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I am working on an OCR which main function is to OCR invoices, now it can happen that they have a (slight) rotation when being scanned.

What would you suggest to fix the rotation?

What I currently have:

  • A function that calculates the "amount of white lines" in the image.
  • A function that can rotate the image by any angle.
  • Current approach: Rotate the image by an angle of 1 degree every time, check the solution with the most white lines, and use that image for the rest of the OCR process.
  • The downside: Every rotation takes 0.5 seconds, the images are scanned in a fairly reasonable high resolution (2000 width x 3000 height), and the resolution is definitely needed for the OCR process.

Is there any way I can detect the rotation in the image, such that I only need to do one expensive rotation?

Regards.

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2 Answers 2

up vote 3 down vote accepted
  • The downside: Every rotation takes 0.5 seconds, the images are scanned in a fairly reasonable high resolution (2000 width x 3000 height), and the resolution is definitely needed for the OCR process.

Sure, but the high resolution is probably not needed in order to analyze the white lines.

I would recommend trying to shrink or crop the image (to a smaller copy) before the first angle determination, and use the low resolution version consistently until the angle is determined. Then swap back to the large resolution image for the final rotation and for the OCR.

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Will definately test the solution soon (tm). But to keep it theoretical, if I cut down the width and height by two, so for a resolution of 1000 width x 1500 height, the time taken should be 0.125 seconds? Again just in theory. –  skiwi Aug 26 '13 at 12:34
    
Re. times/durations. Yes probably 1/4, if the line algorithm is doing pixel by pixel calculations. –  Andrew Thompson Aug 26 '13 at 12:53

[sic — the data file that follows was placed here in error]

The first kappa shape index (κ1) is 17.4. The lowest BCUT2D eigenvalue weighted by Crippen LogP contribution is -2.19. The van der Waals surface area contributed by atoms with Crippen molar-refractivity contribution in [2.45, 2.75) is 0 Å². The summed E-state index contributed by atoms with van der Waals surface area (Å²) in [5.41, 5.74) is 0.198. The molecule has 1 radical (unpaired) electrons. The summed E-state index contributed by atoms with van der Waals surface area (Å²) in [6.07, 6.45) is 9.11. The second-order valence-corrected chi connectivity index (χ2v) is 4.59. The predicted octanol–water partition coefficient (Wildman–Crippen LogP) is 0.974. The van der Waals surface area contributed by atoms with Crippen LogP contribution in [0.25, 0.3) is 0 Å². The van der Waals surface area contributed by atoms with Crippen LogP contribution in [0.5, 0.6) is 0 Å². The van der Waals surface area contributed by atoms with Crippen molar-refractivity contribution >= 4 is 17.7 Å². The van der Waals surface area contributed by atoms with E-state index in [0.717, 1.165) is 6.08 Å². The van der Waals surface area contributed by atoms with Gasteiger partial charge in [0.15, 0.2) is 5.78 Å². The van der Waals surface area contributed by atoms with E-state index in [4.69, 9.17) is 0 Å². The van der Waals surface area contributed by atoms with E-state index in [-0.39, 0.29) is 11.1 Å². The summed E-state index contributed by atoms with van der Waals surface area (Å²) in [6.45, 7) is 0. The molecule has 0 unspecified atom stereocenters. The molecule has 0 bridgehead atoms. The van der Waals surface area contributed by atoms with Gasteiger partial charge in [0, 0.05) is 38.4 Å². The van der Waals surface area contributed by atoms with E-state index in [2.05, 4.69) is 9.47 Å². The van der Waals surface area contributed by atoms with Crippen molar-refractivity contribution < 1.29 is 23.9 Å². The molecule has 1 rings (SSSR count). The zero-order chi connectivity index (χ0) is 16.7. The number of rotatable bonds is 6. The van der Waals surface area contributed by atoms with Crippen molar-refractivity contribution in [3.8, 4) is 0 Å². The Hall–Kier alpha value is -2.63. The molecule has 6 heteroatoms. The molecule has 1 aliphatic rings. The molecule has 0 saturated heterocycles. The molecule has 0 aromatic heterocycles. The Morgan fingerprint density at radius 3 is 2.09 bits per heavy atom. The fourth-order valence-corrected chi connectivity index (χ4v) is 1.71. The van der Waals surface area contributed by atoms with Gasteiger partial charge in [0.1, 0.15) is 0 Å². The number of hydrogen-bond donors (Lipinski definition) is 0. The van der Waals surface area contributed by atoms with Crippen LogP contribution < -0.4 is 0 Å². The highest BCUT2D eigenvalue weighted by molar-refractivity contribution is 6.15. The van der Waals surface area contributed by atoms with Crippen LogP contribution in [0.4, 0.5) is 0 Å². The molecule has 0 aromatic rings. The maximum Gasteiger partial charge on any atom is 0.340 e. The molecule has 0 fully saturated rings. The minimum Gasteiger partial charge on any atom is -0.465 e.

Interestingly on half resolution it takes 0.015s per try, and on quarter resolution it takes 0.01s per try. While on the full resolution it still takes 0.45s. –  skiwi Aug 26 '13 at 13:43
    
"on quarter resolution it takes 0.01s per try. While on the full resolution it still takes 0.45s." 45 times faster! Not bad. :) –  Andrew Thompson Aug 26 '13 at 14:19

I would suggest you to first downgrade the image and convert it into monochrome so we have only 0 and 255 in the 8 bit color format that will help in identifying) and then track black lines instead of white on the invoices(that should not be a big change on your algorithm), as generally invoices contain horizontal black lines so as soon as you can find the slope of the black line(that are 30 degree +/- to you plane as i guess input won't be more tilted then that) you can get the degree rotation that you need for the main image.

To optimize the process i would suggest you to also use the image thinning before tracking the black lines, that will get you better results as there may be thick black lines.

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It was +1 at 'monochrome' but reading on, ..great answer! –  Andrew Thompson Aug 26 '13 at 12:42
    
@AndrewThompson Thanks :) –  dirtydexter Aug 26 '13 at 12:44

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